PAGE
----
Proposed Plan Would Provide Financial Aid To Illegal Immigrants
Posted June 25, 2002
RALEIGH, N.C. — The competition among in-state students to get into North Carolina's colleges and unversities is already stiff. Now Congress is looking at a bill that would also help illegal immigrants qualify for in-state tuition.
Every year, about 50,000 undocumented foreign students graduate from U.S. high schools. Most cannot go to college because the law prohibits them from receiving financial aid.
"Many of these children were brought here by desperate parents fleeing war, persecution, hunger. The children didn't choose to break any laws," said Maria Teresa Palmer of the State Board of Education.
A proposed bill called the Dream Act could change that. Last week, a Senate Committe approved the bill, which would make it easier for children who have lived in this country and stayed in school to become lawful, permanent residents.
The bill would also require states to charge them in-state tuition fees.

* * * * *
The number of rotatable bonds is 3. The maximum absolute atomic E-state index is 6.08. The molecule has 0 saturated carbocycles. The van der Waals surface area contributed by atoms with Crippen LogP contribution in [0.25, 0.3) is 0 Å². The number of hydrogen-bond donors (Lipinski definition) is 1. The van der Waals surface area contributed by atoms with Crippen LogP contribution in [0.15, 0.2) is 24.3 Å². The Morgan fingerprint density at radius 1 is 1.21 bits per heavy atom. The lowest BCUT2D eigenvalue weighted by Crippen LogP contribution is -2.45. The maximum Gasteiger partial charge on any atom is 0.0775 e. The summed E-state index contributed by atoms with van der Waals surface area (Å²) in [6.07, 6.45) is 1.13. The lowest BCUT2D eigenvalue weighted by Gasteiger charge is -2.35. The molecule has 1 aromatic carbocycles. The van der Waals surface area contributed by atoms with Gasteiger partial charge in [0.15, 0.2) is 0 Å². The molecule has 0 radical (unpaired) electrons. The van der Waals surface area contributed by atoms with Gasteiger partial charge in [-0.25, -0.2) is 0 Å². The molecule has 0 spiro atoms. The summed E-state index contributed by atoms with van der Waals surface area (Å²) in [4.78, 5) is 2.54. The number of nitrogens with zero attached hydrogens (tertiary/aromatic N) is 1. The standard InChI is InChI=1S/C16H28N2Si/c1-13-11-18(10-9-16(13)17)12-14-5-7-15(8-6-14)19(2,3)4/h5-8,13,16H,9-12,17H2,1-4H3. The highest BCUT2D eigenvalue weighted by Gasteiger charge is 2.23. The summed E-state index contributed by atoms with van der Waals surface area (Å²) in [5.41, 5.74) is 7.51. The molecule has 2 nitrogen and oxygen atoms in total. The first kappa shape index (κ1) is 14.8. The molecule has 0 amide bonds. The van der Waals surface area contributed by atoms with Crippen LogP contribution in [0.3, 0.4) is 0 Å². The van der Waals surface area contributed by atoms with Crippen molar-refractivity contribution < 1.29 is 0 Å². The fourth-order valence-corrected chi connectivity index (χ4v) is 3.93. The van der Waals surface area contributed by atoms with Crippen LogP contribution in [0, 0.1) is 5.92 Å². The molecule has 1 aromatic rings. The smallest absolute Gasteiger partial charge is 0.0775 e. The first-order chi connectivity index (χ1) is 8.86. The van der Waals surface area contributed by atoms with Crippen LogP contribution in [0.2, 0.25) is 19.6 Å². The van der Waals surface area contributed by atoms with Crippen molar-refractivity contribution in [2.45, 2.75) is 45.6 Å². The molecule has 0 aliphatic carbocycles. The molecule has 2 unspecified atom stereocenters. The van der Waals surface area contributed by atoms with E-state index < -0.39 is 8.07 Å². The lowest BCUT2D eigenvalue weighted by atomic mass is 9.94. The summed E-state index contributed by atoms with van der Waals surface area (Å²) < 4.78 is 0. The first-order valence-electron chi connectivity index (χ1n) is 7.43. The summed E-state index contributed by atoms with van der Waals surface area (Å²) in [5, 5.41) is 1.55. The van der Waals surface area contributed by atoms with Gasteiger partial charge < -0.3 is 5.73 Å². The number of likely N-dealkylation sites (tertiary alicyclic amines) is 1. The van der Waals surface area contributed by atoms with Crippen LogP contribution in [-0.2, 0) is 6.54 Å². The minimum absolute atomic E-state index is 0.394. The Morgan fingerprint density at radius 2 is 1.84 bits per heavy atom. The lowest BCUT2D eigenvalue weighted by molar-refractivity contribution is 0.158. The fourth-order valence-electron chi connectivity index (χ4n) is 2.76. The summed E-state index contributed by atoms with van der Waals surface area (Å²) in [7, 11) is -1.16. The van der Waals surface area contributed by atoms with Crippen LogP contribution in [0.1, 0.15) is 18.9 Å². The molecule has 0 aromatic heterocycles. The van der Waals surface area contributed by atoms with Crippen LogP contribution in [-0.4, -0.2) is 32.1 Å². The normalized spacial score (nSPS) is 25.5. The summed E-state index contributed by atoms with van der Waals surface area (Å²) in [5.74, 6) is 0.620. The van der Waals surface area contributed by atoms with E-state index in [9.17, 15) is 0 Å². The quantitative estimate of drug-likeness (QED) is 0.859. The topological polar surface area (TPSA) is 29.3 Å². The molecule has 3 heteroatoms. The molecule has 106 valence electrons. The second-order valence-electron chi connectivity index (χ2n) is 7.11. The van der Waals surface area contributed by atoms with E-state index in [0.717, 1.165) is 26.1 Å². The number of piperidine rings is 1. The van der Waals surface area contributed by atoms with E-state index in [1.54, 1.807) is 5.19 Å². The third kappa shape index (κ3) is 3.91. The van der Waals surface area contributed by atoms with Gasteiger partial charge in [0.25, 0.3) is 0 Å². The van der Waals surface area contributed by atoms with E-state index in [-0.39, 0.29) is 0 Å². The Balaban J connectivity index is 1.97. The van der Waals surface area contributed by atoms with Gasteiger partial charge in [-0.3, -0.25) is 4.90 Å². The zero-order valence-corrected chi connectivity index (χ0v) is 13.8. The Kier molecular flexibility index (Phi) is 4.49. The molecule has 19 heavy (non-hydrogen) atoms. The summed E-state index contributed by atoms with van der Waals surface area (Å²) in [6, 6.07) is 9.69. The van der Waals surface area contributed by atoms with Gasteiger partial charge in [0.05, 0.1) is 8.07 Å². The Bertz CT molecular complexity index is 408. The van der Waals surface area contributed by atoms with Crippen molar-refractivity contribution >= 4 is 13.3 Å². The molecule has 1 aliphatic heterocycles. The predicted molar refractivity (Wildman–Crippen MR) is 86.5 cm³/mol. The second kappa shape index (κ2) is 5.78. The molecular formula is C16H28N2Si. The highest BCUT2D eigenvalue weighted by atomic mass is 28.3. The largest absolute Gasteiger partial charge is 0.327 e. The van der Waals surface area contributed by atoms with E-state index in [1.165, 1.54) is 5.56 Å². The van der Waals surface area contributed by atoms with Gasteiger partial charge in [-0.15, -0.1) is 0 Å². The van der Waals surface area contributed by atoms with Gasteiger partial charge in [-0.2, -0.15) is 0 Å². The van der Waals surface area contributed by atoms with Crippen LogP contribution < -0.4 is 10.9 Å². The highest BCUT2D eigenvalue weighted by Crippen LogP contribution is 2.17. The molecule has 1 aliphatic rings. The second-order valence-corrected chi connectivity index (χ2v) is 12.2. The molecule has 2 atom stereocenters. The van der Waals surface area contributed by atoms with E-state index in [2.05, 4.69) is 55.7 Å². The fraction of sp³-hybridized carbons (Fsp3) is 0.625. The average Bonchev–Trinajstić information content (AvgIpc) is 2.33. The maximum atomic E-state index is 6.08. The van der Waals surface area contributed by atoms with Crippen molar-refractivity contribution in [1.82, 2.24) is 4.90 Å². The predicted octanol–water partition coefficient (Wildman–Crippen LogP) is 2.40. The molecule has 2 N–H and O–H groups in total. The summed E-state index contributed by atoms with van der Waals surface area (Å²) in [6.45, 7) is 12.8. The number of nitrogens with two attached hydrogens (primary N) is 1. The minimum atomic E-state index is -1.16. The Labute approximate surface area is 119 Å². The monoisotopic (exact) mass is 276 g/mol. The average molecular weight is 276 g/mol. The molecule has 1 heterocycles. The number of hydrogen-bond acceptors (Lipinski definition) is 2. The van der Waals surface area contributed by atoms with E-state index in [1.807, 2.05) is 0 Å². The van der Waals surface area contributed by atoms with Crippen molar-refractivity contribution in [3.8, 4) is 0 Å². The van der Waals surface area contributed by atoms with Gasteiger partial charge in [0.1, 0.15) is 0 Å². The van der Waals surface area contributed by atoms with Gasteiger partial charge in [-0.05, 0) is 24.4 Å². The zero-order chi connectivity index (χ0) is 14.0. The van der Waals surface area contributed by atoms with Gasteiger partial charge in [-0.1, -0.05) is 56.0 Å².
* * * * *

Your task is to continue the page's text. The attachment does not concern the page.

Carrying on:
"I am very encouraged by this legislation because I think it will provide an incentive for our students and put their dreams within their reach," said Mary Ann Hardabeck, principal at Chapel Hill High School.
A senator from Arizona and a senator from Alabama have raised some concerns about the proposed legislation. They said it would create an incentive for immigrants to come into the country illegally. Educators said there has to be an incentive for those students that work hard to get good grades.
The proposed legislation would omit anyone who did not live in the United States at least five years prior to the law being enacted.